Two more shots of The Convent: the first floor breakfast room and the second floor sitting room.

The next day I took the eco-driving tour of Grasslands National Park. There is some development occurring in the park. A small, primitive campground has been set up at the Belza Place which has a vast view of the Frenchman River valley, and closer to the prairie dog Dogtown, another development is being built. Spend a couple of minutes with the prairie dogs in GNP. Here’s a shot of the vista from the Belza campsite.

After a night at the Stage Coach Motel in Willow Bunch, I took a private tour of the Big Muddy Badlands offered through Coronach Tourism. Tillie Duncan, who’d lived in the area her whole life and knew it like the back of her hand, was my guide. She took me through the Sam Kelly Caves where outlaws like Dutch Henry and Butch Cassidy hid the horses and cattle they rustled back in the late 1800s and early 1900s. We also visited two sacred sites that were new to me: a ceremonial circle and a turtle effigy, both high atop a butte on the Giles Ranch which is private property and accessible only through guided tours. Though elderly, Tillie was spry and full of vigour, offering countless entertaining anecdotes about the area. She still farms 13 quarters, growing durum and lentils this year! I recommend her highly for the Big Muddy tour. Here’s a shot of me taken near the turtle effigy.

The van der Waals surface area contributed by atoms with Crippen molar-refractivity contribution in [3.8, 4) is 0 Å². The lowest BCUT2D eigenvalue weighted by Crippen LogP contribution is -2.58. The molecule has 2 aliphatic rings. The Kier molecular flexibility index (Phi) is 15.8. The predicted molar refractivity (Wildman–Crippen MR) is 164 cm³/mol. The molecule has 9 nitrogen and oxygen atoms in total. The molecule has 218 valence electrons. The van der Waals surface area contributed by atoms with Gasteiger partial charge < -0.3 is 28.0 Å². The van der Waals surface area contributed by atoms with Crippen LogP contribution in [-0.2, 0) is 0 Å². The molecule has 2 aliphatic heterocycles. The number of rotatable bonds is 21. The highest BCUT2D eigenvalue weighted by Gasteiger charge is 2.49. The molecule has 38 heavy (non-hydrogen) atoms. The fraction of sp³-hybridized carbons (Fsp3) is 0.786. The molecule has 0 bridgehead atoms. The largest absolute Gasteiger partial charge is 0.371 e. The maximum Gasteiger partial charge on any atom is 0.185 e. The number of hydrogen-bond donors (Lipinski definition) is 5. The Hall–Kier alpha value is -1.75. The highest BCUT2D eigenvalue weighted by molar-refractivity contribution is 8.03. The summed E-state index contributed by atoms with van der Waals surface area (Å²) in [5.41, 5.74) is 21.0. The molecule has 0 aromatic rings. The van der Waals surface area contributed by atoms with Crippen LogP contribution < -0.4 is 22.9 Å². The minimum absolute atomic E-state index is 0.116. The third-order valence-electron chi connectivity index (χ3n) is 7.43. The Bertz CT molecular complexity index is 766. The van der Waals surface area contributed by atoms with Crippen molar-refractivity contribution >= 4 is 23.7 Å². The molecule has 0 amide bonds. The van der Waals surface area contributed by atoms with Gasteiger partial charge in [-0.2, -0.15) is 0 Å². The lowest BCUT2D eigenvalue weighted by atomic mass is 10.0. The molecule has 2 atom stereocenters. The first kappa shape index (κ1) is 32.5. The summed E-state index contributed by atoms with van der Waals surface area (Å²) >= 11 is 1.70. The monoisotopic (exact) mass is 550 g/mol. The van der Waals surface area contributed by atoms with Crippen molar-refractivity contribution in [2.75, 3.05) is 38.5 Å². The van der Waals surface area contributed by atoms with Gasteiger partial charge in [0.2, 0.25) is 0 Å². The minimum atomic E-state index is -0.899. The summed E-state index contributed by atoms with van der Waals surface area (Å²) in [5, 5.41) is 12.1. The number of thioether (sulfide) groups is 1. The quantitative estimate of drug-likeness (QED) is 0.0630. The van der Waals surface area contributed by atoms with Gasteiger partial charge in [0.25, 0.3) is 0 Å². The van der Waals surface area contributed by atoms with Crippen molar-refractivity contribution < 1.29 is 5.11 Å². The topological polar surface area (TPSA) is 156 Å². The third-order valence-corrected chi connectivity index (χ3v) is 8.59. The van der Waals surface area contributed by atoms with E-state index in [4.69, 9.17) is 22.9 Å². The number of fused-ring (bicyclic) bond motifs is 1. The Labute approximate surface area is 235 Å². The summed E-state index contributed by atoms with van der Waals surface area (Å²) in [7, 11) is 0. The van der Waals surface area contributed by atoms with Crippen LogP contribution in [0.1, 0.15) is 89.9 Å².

A night in the Country Boy Motel then I re-explored a couple of the accessible sites Tillie had shown me, like the 1902 Big Muddy North West Mounted Police barracks and the family cemetery of an early pioneer, James Marshall, all with magnificent vistas of the huge Big Muddy valley. I revisited Castle Butte and took some great video of the place. Again coming soon to a blog near you. The only rain of my eight-day journey occurred Friday morning when I awoke in Weyburn. By the time I got to Manitoba, the sun was shining again. I was thrilled to discover Hwy #5 through Spruce Woods Park is now open and the park is slowly getting back on its feet. This is my report on the park’s current status.

I arrived home feeling rejuvenated and fully in touch with my humanity. The mighty Avenger and I will travel the prairies for another month. There is always room in the virtual passenger seat for you. Hope you are up to the drive all the way “out there” and back. Come on along.

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Filed under Accommodations, Ancient Wisdom, Natural Places, Parks, Pioneers, Prairie People, PRAIRIES, Sacred Places, Saskatchewan, Spirit, spirit sands, Video

Three and a Half Minutes at the Country Boy

Three Spontaneous Videos

 by Reid Dickie

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Filed under Accommodations, Day Tripping, Diversions, Humour, Prairie People, Saskatchewan